Tuesday, October 6, 2009

Notes For October 6th, 2009

This Day In Writing History

On October 6th, 1847, Jane Eyre, the legendary novel by Charlotte Bronte, was published in London, England. Since female writers were looked down on during the Victorian era, Bronte published Jane Eyre under the androgynous pseudonym Currer Bell. Narrated by its title character, the novel opens with Jane, a ten-year-old orphan girl, living with her uncle's family. Jane's uncle died shortly after adopting her, leaving her to be raised by her nasty, abusive aunt and equally odious cousins.

After her aunt once again locks Jane up in the room where her uncle died as punishment, she has a fit and a fainting spell. An apothecary treats her and recommends that she go to boarding school. So, Jane is enrolled at Lockwood School, which is run by Mr. Brocklehurst, a hypocritical Christian clergyman who is both self-righteous and dishonest. He's also incredibly neglectful of his young charges. While Brocklehurst comes from a wealthy family and lives in comfort, he preaches to his students the Christian doctrine of growing closer to God through poverty and suffering.

Life at Lockwood School is grim for Jane Eyre. Thanks to the self-righteous Brocklehurst, she and the other students must make do with cold rooms, thin clothing, and lousy food. While Miss Temple is kind and fair, another teacher, Miss Satcherd, is a cruel tyrant. She singles out Jane's quiet classmate Helen Burns for abuse. Though Helen is a few years older than Jane, they become close friends. Jane admires Helen's courage in accepting Miss Satcherd's abuse with quiet dignity, turning the other cheek as Jesus said to do in the Bible. But Jane just can't bring herself to do the same.

A typhus epidemic sweeps through the school, and thanks to Brocklehurst's neglect, most of the students fall ill with the disease. Helen contracts tuberculosis and dies in Jane's arms. The health crisis exposes Brocklehurst's neglect and dishonesty. Though he still remains in charge due to his family's wealth and position, new people are brought in to share his duties as inspector and treasurer. As a result, the conditions at Lockwood School improve considerably.

The novel then jumps ahead eight years, and we find Jane Eyre, having taught at Lockwood for a couple of years, taking a better job as governess to Adele, the spoiled little daughter of Edward Rochester, owner of Thornfield Manor. Though Jane is twenty years younger, Rochester finds himself taken with her. Happy at first with her new job, Jane is soon troubled by mysterious occurrences, including strange laughter echoing through the hallways, a fire, and an attack on a guest.

When Jane, who had been keeping her feelings a secret for months, finally proclaims her love for Rochester, he proposes to her. Later, after a month of courtship, a strange and savage-looking woman sneaks into Jane's room and rips her wedding veil apart. Rochester blames the incident on one of his servants, Grace Poole, who is a drunkard. But at their wedding ceremony, Jane learns the truth. A man named Mason and a lawyer interrupt the ceremony and reveal that Edward Rochester is already married.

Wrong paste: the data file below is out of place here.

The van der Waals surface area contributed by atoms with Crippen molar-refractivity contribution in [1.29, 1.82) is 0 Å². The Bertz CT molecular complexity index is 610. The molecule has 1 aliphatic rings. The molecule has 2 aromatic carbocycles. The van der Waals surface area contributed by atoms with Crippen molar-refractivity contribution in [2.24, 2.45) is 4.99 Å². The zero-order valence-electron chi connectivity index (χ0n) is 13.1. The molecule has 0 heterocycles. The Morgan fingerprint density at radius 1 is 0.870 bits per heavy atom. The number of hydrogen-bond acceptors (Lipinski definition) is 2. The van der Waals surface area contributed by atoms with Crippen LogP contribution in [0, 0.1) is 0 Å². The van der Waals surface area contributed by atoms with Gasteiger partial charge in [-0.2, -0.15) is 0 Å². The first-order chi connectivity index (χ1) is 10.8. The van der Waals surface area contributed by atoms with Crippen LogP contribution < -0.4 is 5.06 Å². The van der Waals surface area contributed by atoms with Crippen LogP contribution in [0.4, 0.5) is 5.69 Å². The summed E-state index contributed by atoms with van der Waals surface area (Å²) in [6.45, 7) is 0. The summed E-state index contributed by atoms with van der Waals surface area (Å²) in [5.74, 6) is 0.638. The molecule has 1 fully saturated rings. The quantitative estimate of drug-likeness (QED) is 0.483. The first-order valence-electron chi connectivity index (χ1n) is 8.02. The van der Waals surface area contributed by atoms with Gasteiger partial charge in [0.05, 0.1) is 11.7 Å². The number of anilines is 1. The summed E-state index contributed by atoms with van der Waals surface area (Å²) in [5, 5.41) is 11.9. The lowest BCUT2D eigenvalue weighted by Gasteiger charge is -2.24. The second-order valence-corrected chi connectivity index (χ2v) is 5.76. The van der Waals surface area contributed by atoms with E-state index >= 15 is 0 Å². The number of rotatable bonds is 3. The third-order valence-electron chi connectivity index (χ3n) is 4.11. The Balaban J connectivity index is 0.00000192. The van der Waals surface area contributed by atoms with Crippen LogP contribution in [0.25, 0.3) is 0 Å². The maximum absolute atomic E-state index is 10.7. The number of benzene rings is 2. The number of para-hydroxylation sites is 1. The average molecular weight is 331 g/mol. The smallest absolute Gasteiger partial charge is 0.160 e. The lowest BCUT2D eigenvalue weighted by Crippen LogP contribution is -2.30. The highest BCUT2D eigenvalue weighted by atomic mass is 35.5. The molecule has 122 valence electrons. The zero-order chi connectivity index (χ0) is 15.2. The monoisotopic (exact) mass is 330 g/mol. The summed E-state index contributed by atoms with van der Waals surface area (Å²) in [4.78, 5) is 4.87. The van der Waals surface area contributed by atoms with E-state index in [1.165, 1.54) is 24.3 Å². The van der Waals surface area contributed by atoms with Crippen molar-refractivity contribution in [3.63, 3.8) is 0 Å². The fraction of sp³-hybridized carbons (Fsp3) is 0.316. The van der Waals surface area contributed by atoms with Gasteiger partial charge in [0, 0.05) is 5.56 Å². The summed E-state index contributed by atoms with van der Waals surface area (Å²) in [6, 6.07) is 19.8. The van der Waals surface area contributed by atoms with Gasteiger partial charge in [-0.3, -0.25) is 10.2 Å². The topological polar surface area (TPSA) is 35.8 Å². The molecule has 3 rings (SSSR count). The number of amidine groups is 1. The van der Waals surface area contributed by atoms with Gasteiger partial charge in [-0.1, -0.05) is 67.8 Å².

Rochester's wife, Bertha, is a violently insane madwoman whom he keeps confined in the attic. The servant Grace Poole is her keeper, but Bertha takes advantage of Grace's inebriation to escape from the attic and wreak havoc. Rochester hadn't known that madness ran rampant in Bertha's family before he married her. The wedding is canceled and Jane is heartbroken. Rochester asks her to move with him to the South of France where they will live as husband and wife, but she cannot bring herself to live with him in sin. So she leaves him, fleeing Thornfield Manor in the middle of the night.

When her money runs out, Jane sleeps outdoors and reluctantly turns to begging. One night, freezing and starving, she goes to a house to beg for help. The clergyman who lives there, St. John Eyre Rivers, turns out to be a cousin of Jane's. Rivers is a fanatical Calvinist clergyman. While he is charitable, honest, and forgiving, he's also proud, cold, and controlling. After Jane is nursed back to health, Rivers asks her to marry him and go with him to India, where he plans to do missionary work. Jane refuses to marry him because she knows that they really don't love each other. Rivers continues to pressure her and she finally agrees to marry him, but then she thinks she hears the voice of Edward Rochester calling her name. The next morning, she decides to go to Thornfield Manor to check on Rochester before she leaves with Rivers for India.

On her way to Thornfield, Jane learns from an innkeeper that Rochester's mad wife Bertha set the whole manor on fire, then committed suicide. Rochester saved the lives of all of his servants, but lost a hand and was blinded in the process. When Jane is reunited with him, he fears that she won't want a blind cripple and she fears that he won't want to marry again. But after they reveal their feelings to each other, Rochester proposes and Jane accepts without hesitation. After Jane gives birth to their first child, Rochester eventually regains sight in one eye and is able to see his son.

Jane Eyre is rightfully considered a masterpiece of 19th century English literature. Still popular today, the novel has been adapted numerous times for the stage, screen, and television.

Quote Of The Day

"I'm just going to write because I cannot help it." - Charlotte Bronte

Vanguard Video

Today's video features a clip from the famous 1944 feature film adaptation of Jane Eyre, starring Joan Fontaine as Jane and Orson Welles as Edward Rochester. Enjoy!

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